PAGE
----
A chapter in all of our lives has ended, but with the pain of loss comes pride, knowing that we were lucky enough to play even a small role in such a great mission. Spirit and Opportunity revolutionized the exploration of Mars. Scientifically, they found abundant evidence of past liquid water on the surface. They showed that our detection of minerals from orbit can be verified on the ground but also that treasure troves of fascinating minerals could be waiting just beneath the surface, hidden from our orbital view.

They also revolutionized Mars exploration in a different way. By sharing their images with the world immediately and by lasting far longer than anyone hoped, Spirit and Opportunity made it seem normal to constantly be exploring Mars, constantly seeing things nobody had ever seen before. They paved the way for the Curiosity rover and its successor, the Mars 2020 rover, which will maintain a continuous active presence on Mars for many years to come. Spirit and Opportunity also inspired an entire generation of planetary scientists to enter the field. Many of us who started our careers as Spirit and Opportunity were landing are now leading current and upcoming missions to Mars and across the solar system.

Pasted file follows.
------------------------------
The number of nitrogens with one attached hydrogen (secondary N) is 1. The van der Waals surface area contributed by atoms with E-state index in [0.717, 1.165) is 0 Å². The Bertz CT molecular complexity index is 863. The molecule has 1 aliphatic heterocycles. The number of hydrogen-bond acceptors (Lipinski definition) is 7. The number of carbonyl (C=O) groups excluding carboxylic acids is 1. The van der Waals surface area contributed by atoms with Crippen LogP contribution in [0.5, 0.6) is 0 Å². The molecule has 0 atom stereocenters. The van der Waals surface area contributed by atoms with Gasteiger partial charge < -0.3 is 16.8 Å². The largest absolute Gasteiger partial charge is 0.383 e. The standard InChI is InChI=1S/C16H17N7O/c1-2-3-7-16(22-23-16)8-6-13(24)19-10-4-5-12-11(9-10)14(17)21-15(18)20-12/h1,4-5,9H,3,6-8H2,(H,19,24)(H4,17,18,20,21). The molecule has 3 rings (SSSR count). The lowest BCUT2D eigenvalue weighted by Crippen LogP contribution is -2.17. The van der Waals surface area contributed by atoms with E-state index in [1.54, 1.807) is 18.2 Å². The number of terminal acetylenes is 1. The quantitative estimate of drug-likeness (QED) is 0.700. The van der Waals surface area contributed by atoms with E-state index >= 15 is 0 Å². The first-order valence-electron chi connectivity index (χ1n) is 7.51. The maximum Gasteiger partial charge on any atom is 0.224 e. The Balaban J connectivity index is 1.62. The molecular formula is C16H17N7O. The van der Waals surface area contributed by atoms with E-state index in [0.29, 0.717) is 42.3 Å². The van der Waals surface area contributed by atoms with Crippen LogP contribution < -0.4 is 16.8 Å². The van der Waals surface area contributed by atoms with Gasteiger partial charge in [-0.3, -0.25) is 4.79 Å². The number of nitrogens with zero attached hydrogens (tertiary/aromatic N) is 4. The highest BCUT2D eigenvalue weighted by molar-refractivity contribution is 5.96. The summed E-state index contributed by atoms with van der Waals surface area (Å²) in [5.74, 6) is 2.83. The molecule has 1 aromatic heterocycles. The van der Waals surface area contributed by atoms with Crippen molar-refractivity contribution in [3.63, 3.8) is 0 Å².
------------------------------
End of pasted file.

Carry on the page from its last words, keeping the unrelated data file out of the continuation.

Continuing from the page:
And, of course, Spirit and Opportunity, those two plucky rovers, captured the hearts and minds of the public. They made science and exploration compelling and showed the enormous return on investment that is possible when our tax dollars are spent well. In a world where current events have taken a darker turn, the rovers have been an enduring reminder that we humans can achieve amazing things when we work together. Spirit and Opportunity reminded us that we are part of a larger universe and that we can understand it if we try.

—Ryan Anderson (@Ryan_B_Anderson), Astrogeology Science Center, U.S. Geological Survey

This article is part of a series made possible through the generous collaboration of the writers and editors of Earth magazine, formerly published by the American Geosciences Institute.


Anderson, R. (2019), Rest in peace, Spirit and Opportunity, Eos, 100, Published on 28 March 2019.